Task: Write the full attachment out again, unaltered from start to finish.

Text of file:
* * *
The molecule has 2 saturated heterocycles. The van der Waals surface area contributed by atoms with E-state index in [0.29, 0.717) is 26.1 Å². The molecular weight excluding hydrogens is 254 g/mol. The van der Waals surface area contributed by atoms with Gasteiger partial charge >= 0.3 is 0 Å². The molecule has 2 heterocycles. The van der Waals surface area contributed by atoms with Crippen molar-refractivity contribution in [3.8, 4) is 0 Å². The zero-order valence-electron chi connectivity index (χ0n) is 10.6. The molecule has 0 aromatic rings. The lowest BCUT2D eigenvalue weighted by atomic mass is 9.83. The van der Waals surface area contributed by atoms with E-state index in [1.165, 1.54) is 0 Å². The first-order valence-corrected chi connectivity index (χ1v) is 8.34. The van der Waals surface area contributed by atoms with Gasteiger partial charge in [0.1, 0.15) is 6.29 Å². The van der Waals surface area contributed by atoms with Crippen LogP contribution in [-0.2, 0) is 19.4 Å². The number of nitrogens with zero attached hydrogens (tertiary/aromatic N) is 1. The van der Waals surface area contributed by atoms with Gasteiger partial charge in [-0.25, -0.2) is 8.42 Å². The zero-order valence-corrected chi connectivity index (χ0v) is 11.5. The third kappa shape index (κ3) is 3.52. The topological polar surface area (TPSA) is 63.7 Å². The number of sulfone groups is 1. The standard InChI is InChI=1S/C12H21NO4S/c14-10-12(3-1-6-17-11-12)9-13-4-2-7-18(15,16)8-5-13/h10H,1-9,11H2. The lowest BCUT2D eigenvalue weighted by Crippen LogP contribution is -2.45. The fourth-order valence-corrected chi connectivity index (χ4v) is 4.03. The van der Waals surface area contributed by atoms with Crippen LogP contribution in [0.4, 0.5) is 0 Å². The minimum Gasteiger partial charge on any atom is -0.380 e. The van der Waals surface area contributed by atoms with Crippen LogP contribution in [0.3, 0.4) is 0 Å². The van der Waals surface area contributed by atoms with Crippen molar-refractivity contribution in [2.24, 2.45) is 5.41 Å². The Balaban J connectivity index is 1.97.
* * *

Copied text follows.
The molecule has 2 saturated heterocycles. The van der Waals surface area contributed by atoms with E-state index in [0.29, 0.717) is 26.1 Å². The molecular weight excluding hydrogens is 254 g/mol. The van der Waals surface area contributed by atoms with Gasteiger partial charge >= 0.3 is 0 Å². The molecule has 2 heterocycles. The van der Waals surface area contributed by atoms with Crippen molar-refractivity contribution in [3.8, 4) is 0 Å². The zero-order valence-electron chi connectivity index (χ0n) is 10.6. The molecule has 0 aromatic rings. The lowest BCUT2D eigenvalue weighted by atomic mass is 9.83. The van der Waals surface area contributed by atoms with E-state index in [1.165, 1.54) is 0 Å². The first-order valence-corrected chi connectivity index (χ1v) is 8.34. The van der Waals surface area contributed by atoms with Gasteiger partial charge in [0.1, 0.15) is 6.29 Å². The van der Waals surface area contributed by atoms with Crippen LogP contribution in [-0.2, 0) is 19.4 Å². The number of nitrogens with zero attached hydrogens (tertiary/aromatic N) is 1. The van der Waals surface area contributed by atoms with Gasteiger partial charge in [-0.25, -0.2) is 8.42 Å². The zero-order valence-corrected chi connectivity index (χ0v) is 11.5. The third kappa shape index (κ3) is 3.52. The topological polar surface area (TPSA) is 63.7 Å². The number of sulfone groups is 1. The standard InChI is InChI=1S/C12H21NO4S/c14-10-12(3-1-6-17-11-12)9-13-4-2-7-18(15,16)8-5-13/h10H,1-9,11H2. The lowest BCUT2D eigenvalue weighted by Crippen LogP contribution is -2.45. The fourth-order valence-corrected chi connectivity index (χ4v) is 4.03. The van der Waals surface area contributed by atoms with Crippen LogP contribution in [0.4, 0.5) is 0 Å². The minimum Gasteiger partial charge on any atom is -0.380 e. The van der Waals surface area contributed by atoms with Crippen LogP contribution in [0.3, 0.4) is 0 Å². The van der Waals surface area contributed by atoms with Crippen molar-refractivity contribution in [2.24, 2.45) is 5.41 Å². The Balaban J connectivity index is 1.97.